The cable is a wiring method that gets from one enclosure to another. It could be a type of conduit instead. Either way, the rules for that wiring method stop when you get to the enclosures. When you bring the cable into the box and you remove the sheath and separate the conductors to land on various terminals, you are no longer using a cable as a wiring method. There are plenty of rules that apply to the enclosure, which take over. Just as if I bring conduit to a box, there are fill and derating rules that apply in the conduit and then as soon as the conductors enter the box those rules end and there are different rules for fill, etc.
 

Carultch

Senior Member
Location
Massachusetts
Don't give "them" and ideas :D
The NEC specifically spells out the interior of a raceway in a wet location is considered a wet location. I do not believe there is any such reference to the interior of an enclosure in a wet location so an inspector would be hard pressed to give you a Code reference.

Welcome !
In the OP's situation, I would anticipate a small stub of raceway sleeveing the cable as it exits the building envelope and enters the disconnect enclosure. Would that small stub of raceway also qualify a "wet location", because it technically is a raceway in a wet location?
 

hbiss

EC, Westchester, New York NEC: 2014
Location
Hawthorne, New York NEC: 2014
Occupation
EC
As I recall, that's exactly the situation with coming into the back of an outdoor service panel on the side of the house with all the home runs. We talked about this before and I think some kind of wire enclosure under the panel was being used so that you would bring your wiring out, up and into the bottom of the panel instead of into the back and this thing would go over your wiring creating a dry location.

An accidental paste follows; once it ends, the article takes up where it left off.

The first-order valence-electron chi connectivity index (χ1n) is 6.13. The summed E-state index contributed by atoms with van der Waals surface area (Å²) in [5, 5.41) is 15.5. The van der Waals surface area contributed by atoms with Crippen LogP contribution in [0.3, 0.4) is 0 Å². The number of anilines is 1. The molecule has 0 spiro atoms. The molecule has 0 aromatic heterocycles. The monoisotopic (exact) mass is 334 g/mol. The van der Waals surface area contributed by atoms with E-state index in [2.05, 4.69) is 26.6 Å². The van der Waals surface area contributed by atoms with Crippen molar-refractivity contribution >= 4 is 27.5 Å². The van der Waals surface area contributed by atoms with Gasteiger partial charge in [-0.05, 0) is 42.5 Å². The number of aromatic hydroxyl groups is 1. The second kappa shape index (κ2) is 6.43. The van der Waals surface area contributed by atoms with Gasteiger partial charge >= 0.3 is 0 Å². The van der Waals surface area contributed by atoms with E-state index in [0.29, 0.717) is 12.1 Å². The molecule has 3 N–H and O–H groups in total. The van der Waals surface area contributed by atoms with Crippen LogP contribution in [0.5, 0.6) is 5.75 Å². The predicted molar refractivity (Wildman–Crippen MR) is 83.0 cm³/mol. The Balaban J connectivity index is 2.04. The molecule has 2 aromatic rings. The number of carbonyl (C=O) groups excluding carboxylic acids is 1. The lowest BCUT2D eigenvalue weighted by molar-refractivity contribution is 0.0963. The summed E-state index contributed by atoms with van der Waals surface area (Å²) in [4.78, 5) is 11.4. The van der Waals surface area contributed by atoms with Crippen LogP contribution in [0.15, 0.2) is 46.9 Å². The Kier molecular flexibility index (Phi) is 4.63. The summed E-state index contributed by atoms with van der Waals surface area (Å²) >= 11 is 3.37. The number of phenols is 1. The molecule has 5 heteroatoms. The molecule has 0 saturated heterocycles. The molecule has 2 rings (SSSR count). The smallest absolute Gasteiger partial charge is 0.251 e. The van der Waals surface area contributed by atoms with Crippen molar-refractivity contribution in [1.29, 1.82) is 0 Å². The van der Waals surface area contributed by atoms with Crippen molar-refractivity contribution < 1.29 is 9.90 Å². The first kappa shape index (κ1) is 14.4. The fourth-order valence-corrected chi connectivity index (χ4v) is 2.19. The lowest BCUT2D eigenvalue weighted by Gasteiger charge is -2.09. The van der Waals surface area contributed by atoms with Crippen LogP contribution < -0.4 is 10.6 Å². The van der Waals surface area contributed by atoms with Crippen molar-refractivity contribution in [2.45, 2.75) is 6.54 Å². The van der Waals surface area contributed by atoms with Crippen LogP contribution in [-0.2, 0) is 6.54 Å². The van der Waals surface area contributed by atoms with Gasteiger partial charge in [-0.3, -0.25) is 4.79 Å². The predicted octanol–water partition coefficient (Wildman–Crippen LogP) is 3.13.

I just recommended making outdoor service panels illegal. :happyyes:

-Hal
 

Dennis Alwon

Moderator
Staff member
Location
Chapel Hill, NC
Occupation
Electrical Contractor
As I recall, that's exactly the situation with coming into the back of an outdoor service panel on the side of the house with all the home runs. We talked about this before and I think some kind of wire enclosure under the panel was being used so that you would bring your wiring out, up and into the bottom of the panel instead of into the back and this thing would go over your wiring creating a dry location.

I just recommended making outdoor service panels illegal. :happyyes:

-Hal

I can tell you this- NC has had exterior panels for as long as I have been here and longer (1978) and there has never been an issue with the nm cable being inside the panels.
 

hbiss

EC, Westchester, New York NEC: 2014
Location
Hawthorne, New York NEC: 2014
Occupation
EC
I can tell you this- NC has had exterior panels for as long as I have been here and longer (1978) and there has never been an issue with the nm cable being inside the panels.
I never expected there would be but some inspectors don't like that 1/4" or less between where it exits the siding and goes into the connector on the back of the panel. They say it's a wet location because water can get behind there.

-Hal
 

kwired

Electron manager
Location
NE Nebraska
I never expected there would be but some inspectors don't like that 1/4" or less between where it exits the siding and goes into the connector on the back of the panel. They say it's a wet location because water can get behind there.

-Hal
And some sort of enclosure to come out and into bottom of panel can get just as wet or even more wet than 1/4" or less into the back of a panel I would think. This is just an area for nit-pickers to dwell on when they can't find anything else to nit-pick.